MOSCOW —The cause of the crash of one of Russia’s most illustrious trains was identified on Saturday as a homemade bomb that went off on the tracks between Moscow and St. Petersburg, killing more than 25 people, wounding scores of others and raising fears of a new era of terrorism here.

Officials called the explosion on Friday the worst terrorist attack in Russia in years, outside volatile Muslim parts of the North Caucasus region, which includes Chechnya. There were no immediate credible claims of responsibility.

COMMENT:  Once again we see the vulnerability of modern societies to terrorism.  And yet, we here in America are returning to a pre 9-11 mentality, under the tutelage of The One and his chief lawyer, Eric Holder.  It is only a matter of time before a price is paid.

November 28, 2009   Permalink

STUNNING PIECE ON SARAH - AT 12:11 P.M. ET:  Sam Indorante and other readers alert us to a piece from the great American Thinker website, on the "wilding" of Sarah Palin.  You don't have to consider Sarah to be presidential material to be affected by this essay, written by "Robin of Berkeley," a psychotherapist and former committed feminist. 

(CAUTION:  The full version of this piece, but not the segments quoted here, contains sexual language that some may find offensive.  The writer writes from the viewpoint of a trained therapist.)

Robin recalls her fears about the vulnerability of women, and what those fears led her to do:

The answer: seek safe harbor within the Democratic Party. I even became an activist for feminist causes, including violence against women. Liberalism would protect me from the big, bad conservatives who wished me harm.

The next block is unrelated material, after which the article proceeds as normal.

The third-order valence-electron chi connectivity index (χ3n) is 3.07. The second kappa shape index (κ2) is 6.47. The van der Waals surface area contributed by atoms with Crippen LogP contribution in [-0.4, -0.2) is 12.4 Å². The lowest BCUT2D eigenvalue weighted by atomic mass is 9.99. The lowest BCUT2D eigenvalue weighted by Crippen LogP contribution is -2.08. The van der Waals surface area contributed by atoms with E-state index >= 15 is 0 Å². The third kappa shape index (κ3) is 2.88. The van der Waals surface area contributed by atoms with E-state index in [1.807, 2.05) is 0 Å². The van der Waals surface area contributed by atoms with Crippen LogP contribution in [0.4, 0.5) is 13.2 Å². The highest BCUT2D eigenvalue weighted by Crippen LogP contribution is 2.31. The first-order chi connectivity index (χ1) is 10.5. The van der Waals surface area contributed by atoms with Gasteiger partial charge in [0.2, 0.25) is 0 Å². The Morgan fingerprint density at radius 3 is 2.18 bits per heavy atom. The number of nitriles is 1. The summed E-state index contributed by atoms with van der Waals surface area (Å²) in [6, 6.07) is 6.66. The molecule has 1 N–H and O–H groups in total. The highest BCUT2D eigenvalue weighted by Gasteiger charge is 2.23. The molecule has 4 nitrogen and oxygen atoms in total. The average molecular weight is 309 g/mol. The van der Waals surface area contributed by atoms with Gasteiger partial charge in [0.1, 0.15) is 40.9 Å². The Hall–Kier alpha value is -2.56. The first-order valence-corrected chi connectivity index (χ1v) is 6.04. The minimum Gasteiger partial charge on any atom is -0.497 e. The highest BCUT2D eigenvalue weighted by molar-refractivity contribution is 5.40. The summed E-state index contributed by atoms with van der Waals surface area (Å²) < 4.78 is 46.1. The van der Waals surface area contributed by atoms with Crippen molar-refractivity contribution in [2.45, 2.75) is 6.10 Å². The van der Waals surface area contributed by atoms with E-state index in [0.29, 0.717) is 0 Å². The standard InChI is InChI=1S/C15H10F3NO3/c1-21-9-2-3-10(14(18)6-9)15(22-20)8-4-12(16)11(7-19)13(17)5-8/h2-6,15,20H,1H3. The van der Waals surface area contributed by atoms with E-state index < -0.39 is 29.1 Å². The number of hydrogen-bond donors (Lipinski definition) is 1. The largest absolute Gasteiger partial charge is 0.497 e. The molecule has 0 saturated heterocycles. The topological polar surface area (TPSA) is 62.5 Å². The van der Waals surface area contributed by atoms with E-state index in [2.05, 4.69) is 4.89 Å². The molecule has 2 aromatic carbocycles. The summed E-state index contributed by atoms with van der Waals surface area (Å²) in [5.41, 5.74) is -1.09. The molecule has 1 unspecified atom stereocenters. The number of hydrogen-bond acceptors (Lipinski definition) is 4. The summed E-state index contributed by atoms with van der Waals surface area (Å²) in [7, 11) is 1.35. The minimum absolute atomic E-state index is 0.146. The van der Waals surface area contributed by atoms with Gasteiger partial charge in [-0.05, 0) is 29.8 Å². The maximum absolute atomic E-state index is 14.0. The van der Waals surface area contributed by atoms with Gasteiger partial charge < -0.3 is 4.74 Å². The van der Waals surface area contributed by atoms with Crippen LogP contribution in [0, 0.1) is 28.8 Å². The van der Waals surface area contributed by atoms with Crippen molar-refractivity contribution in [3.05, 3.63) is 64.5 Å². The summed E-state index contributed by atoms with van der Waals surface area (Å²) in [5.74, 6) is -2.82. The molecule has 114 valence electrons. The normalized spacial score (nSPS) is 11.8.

Like for most feminists, it was a no-brainer for me to become a Democrat. Liberal men, not conservatives, were the ones devoted to women's issues. They marched at my side in support of abortion rights. They were enthusiastic about women succeeding in the workplace.

As time went on, I had many experiences that should have made me rethink my certainty. But I remained nestled in cognitive dissonance -- therapy jargon for not wanting to see what I didn't want to see.

There were hints: 

One clue: the miscreants who were brutalizing me didn't exactly look Reagan-esque. In middle and high schools, they were minority kids enraged about forced busing. On the streets of New York City and Berkeley, they were derelicts and hoodlums.

Another red flag: while liberal men did indeed hold up those picket signs, they didn't do anything else to protect me. In fact, their social programs enabled bad behavior and bred chaos in urban America. And when I was accosted by thugs, those leftist men were missing in action.

The moment:

What finally woke me up were the utterances of "bitch," "witch," and "monster" toward Hillary Clinton and her supporters early last year. I was shocked into reality: the trash-talk wasn't coming from conservatives, but from male and female liberals.

I finally beheld what my eyes had refused to see: that leftists are Mr. and Ms. Misogyny. Neither the males nor the females care a whit about women.

Women are continually sacrificed on the altar of political correctness. If under radical Islam women are enshrouded and stoned and beheaded, so be it.

And...

Then along came Sarah, and the attacks became particularly heinous...

...They are wilding her. And they do this with the full knowledge and complicity of the White House.

The Left has declared war on Palin because she threatens their existence. Liberals need women dependent and scared so that women, like blacks, will vote Democrat.

And...

These "progressives" are so alienated from the sacred that they perceive nothing as sacred. And they will destroy anyone whose goodness shines a mirror on their pathology. The spiritually barren must annihilate the vital and the fertile.